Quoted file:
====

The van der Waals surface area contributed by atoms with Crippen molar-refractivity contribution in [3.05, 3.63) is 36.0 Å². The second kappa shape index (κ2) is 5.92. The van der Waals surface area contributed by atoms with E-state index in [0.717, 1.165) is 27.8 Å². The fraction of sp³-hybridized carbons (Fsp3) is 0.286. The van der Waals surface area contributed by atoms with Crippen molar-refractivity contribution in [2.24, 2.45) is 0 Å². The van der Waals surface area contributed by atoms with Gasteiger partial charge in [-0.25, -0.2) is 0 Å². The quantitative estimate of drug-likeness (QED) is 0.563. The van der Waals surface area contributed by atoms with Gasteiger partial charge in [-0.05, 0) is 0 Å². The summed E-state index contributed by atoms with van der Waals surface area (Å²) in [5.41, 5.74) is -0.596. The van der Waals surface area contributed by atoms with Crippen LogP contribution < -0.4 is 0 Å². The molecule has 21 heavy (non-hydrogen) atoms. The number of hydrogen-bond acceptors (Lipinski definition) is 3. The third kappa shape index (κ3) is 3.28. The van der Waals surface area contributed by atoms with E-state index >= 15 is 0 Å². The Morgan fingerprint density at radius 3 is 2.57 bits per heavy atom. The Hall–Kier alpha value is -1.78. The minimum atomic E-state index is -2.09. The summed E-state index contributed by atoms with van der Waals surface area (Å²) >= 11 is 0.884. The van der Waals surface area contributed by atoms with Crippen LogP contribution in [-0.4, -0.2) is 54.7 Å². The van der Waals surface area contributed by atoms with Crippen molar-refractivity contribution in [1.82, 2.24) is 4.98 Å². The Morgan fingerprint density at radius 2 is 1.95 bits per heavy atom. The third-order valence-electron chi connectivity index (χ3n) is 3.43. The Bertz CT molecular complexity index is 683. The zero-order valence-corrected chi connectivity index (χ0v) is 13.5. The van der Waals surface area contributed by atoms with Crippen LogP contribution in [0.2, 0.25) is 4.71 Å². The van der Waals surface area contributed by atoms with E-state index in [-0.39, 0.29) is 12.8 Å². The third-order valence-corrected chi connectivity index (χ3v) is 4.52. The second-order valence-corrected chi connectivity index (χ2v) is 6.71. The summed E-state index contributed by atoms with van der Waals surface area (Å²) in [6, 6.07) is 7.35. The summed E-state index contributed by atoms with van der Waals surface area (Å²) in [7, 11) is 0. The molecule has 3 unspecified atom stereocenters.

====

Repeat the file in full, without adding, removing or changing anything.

The van der Waals surface area contributed by atoms with Crippen molar-refractivity contribution in [3.05, 3.63) is 36.0 Å². The second kappa shape index (κ2) is 5.92. The van der Waals surface area contributed by atoms with E-state index in [0.717, 1.165) is 27.8 Å². The fraction of sp³-hybridized carbons (Fsp3) is 0.286. The van der Waals surface area contributed by atoms with Crippen molar-refractivity contribution in [2.24, 2.45) is 0 Å². The van der Waals surface area contributed by atoms with Gasteiger partial charge in [-0.25, -0.2) is 0 Å². The quantitative estimate of drug-likeness (QED) is 0.563. The van der Waals surface area contributed by atoms with Gasteiger partial charge in [-0.05, 0) is 0 Å². The summed E-state index contributed by atoms with van der Waals surface area (Å²) in [5.41, 5.74) is -0.596. The van der Waals surface area contributed by atoms with Crippen LogP contribution < -0.4 is 0 Å². The molecule has 21 heavy (non-hydrogen) atoms. The number of hydrogen-bond acceptors (Lipinski definition) is 3. The third kappa shape index (κ3) is 3.28. The van der Waals surface area contributed by atoms with E-state index >= 15 is 0 Å². The Morgan fingerprint density at radius 3 is 2.57 bits per heavy atom. The Hall–Kier alpha value is -1.78. The minimum atomic E-state index is -2.09. The summed E-state index contributed by atoms with van der Waals surface area (Å²) >= 11 is 0.884. The van der Waals surface area contributed by atoms with Crippen LogP contribution in [-0.4, -0.2) is 54.7 Å². The van der Waals surface area contributed by atoms with Crippen molar-refractivity contribution in [1.82, 2.24) is 4.98 Å². The Morgan fingerprint density at radius 2 is 1.95 bits per heavy atom. The third-order valence-electron chi connectivity index (χ3n) is 3.43. The Bertz CT molecular complexity index is 683. The zero-order valence-corrected chi connectivity index (χ0v) is 13.5. The van der Waals surface area contributed by atoms with Crippen LogP contribution in [0.2, 0.25) is 4.71 Å². The van der Waals surface area contributed by atoms with E-state index in [-0.39, 0.29) is 12.8 Å². The third-order valence-corrected chi connectivity index (χ3v) is 4.52. The second-order valence-corrected chi connectivity index (χ2v) is 6.71. The summed E-state index contributed by atoms with van der Waals surface area (Å²) in [6, 6.07) is 7.35. The summed E-state index contributed by atoms with van der Waals surface area (Å²) in [7, 11) is 0. The molecule has 3 unspecified atom stereocenters.